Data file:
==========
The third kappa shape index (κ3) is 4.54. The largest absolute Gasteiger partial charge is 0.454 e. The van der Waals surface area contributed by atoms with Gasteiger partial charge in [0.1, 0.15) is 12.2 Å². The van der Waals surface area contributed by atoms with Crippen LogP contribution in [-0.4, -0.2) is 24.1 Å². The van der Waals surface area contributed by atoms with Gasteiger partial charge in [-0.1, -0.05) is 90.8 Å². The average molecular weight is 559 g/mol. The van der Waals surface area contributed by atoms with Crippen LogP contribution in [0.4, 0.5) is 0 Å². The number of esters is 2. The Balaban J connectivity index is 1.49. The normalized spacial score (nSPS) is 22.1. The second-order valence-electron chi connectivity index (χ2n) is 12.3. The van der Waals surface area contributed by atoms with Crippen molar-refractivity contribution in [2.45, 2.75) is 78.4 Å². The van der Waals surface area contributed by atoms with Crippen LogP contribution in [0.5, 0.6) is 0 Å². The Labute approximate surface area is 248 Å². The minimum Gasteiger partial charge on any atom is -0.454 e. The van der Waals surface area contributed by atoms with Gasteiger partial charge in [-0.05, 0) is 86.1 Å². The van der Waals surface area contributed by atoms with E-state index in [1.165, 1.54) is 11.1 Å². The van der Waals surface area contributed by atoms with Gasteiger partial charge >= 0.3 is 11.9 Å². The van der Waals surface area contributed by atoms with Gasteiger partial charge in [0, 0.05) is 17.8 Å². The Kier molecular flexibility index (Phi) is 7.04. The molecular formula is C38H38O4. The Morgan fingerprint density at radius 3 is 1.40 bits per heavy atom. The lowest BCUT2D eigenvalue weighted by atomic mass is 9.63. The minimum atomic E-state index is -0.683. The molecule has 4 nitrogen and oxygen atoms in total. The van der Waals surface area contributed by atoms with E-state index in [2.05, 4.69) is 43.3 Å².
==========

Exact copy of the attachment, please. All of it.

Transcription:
The third kappa shape index (κ3) is 4.54. The largest absolute Gasteiger partial charge is 0.454 e. The van der Waals surface area contributed by atoms with Gasteiger partial charge in [0.1, 0.15) is 12.2 Å². The van der Waals surface area contributed by atoms with Crippen LogP contribution in [-0.4, -0.2) is 24.1 Å². The van der Waals surface area contributed by atoms with Gasteiger partial charge in [-0.1, -0.05) is 90.8 Å². The average molecular weight is 559 g/mol. The van der Waals surface area contributed by atoms with Crippen LogP contribution in [0.4, 0.5) is 0 Å². The number of esters is 2. The Balaban J connectivity index is 1.49. The normalized spacial score (nSPS) is 22.1. The second-order valence-electron chi connectivity index (χ2n) is 12.3. The van der Waals surface area contributed by atoms with Crippen molar-refractivity contribution in [2.45, 2.75) is 78.4 Å². The van der Waals surface area contributed by atoms with Crippen LogP contribution in [0.5, 0.6) is 0 Å². The Labute approximate surface area is 248 Å². The minimum Gasteiger partial charge on any atom is -0.454 e. The van der Waals surface area contributed by atoms with Gasteiger partial charge in [-0.05, 0) is 86.1 Å². The van der Waals surface area contributed by atoms with E-state index in [1.165, 1.54) is 11.1 Å². The van der Waals surface area contributed by atoms with Gasteiger partial charge >= 0.3 is 11.9 Å². The van der Waals surface area contributed by atoms with Gasteiger partial charge in [0, 0.05) is 17.8 Å². The Kier molecular flexibility index (Phi) is 7.04. The molecular formula is C38H38O4. The Morgan fingerprint density at radius 3 is 1.40 bits per heavy atom. The lowest BCUT2D eigenvalue weighted by atomic mass is 9.63. The minimum atomic E-state index is -0.683. The molecule has 4 nitrogen and oxygen atoms in total. The van der Waals surface area contributed by atoms with E-state index in [2.05, 4.69) is 43.3 Å².